Regions for virtual machines in Azure

Applies to: ✔️ Linux VMs ✔️ Windows VMs ✔️ Flexible scale sets ✔️ Uniform scale sets

It is important to understand how and where your virtual machines (VMs) operate in Azure, along with your options to maximize performance, availability, and redundancy. This article provides you with an overview of the availability and redundancy features of Azure.

What are Azure regions?

Azure operates in multiple datacenters around the world. These datacenters are grouped in to geographic regions, giving you flexibility in choosing where to build your applications.

You create Azure resources in defined geographic regions like 'West US', 'North Europe', or 'Southeast Asia'. You can review the list of regions and their locations. Within each region, multiple datacenters exist to provide for redundancy and availability. This approach gives you flexibility as you design applications to create VMs closest to your users and to meet any legal, compliance, or tax purposes.

Special Azure regions

Azure has some special regions that you may wish to use when building out your applications for compliance or legal purposes. These special regions include:

  • US Gov Virginia and US Gov Iowa
    • A physical and logical network-isolated instance of Azure for US government agencies and partners, operated by screened US persons. Includes additional compliance certifications such as FedRAMP and DISA. Read more about Azure Government.
  • China East and China North
    • These regions are available through a unique partnership between Microsoft and 21Vianet, whereby Microsoft does not directly maintain the datacenters.
  • Germany Central and Germany Northeast
    • These regions are available via a data trustee model whereby customer data remains in Germany under control of T-Systems, a Deutsche Telekom company, acting as the German data trustee.

Region pairs

Each Azure region is paired with another region within the same geography (such as US, Europe, or Asia). This approach allows for the replication of resources, such as VM storage, across a geography that should reduce the likelihood of natural disasters, civil unrest, power outages, or physical network outages affecting both regions at once. Additional advantages of region pairs include:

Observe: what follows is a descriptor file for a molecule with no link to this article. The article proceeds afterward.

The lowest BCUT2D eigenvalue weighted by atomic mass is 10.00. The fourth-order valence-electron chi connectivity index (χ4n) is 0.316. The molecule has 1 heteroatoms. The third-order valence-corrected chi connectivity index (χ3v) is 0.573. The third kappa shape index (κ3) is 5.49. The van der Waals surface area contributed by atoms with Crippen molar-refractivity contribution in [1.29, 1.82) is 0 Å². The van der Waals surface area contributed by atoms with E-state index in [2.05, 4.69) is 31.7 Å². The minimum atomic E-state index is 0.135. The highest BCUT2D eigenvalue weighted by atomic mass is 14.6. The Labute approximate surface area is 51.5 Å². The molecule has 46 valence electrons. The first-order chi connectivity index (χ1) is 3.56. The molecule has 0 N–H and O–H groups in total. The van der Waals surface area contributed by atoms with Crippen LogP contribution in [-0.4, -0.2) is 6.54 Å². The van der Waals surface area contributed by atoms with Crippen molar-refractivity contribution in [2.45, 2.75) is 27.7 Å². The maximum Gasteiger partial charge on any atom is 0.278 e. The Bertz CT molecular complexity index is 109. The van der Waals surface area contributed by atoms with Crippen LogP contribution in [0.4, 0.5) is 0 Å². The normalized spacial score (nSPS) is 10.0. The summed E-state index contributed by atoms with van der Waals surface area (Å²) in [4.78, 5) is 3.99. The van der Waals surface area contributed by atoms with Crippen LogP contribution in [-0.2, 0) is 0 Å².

• In the event of a wider Azure outage, one region is prioritized out of every pair to help reduce the time to restore for applications.
  • Planned Azure updates are rolled out to paired regions one at a time to minimize downtime and risk of application outage.
  • Data continues to reside within the same geography as its pair (except for Brazil South) for tax and law enforcement jurisdiction purposes.

Examples of region pairs include:

Primary Secondary
West US East US
North Europe West Europe
Southeast Asia East Asia

You can see the full list of regional pairs here.

Feature availability

Some services or VM features are only available in certain regions, such as specific VM sizes or storage types. There are also some global Azure services that do not require you to select a particular region, such as Microsoft Entra ID, Traffic Manager, or Azure DNS. To assist you in designing your application environment, you can check the availability of Azure services across each region. You can also programmatically query the supported VM sizes and restrictions in each region.

Storage availability

Understanding Azure regions and geographies becomes important when you consider the available storage replication options. Depending on the storage type, you have different replication options.

Azure Managed Disks

  • Locally redundant storage (LRS)
    • Replicates your data three times within the region in which you created your storage account.

Storage account-based disks

  • Locally redundant storage (LRS)
    • Replicates your data three times within the region in which you created your storage account.
  • Zone redundant storage (ZRS)
    • Replicates your data three times across two to three facilities, either within a single region or across two regions.
  • Geo-redundant storage (GRS)
    • Replicates your data to a secondary region that is hundreds of miles away from the primary region.
  • Read-access geo-redundant storage (RA-GRS)
    • Replicates your data to a secondary region, as with GRS, but also then provides read-only access to the data in the secondary location.

The following table provides a quick overview of the differences between the storage replication types:

Replication strategy LRS ZRS GRS RA-GRS
Data is replicated across multiple facilities. No Yes Yes Yes
Data can be read from the secondary location and from the primary location. No No No Yes
Number of copies of data maintained on separate nodes. 3 3 6 6

You can read more about Azure Storage replication options here. For more information about managed disks, see Azure Managed Disks overview.

Next steps

For more information, see Azure regions.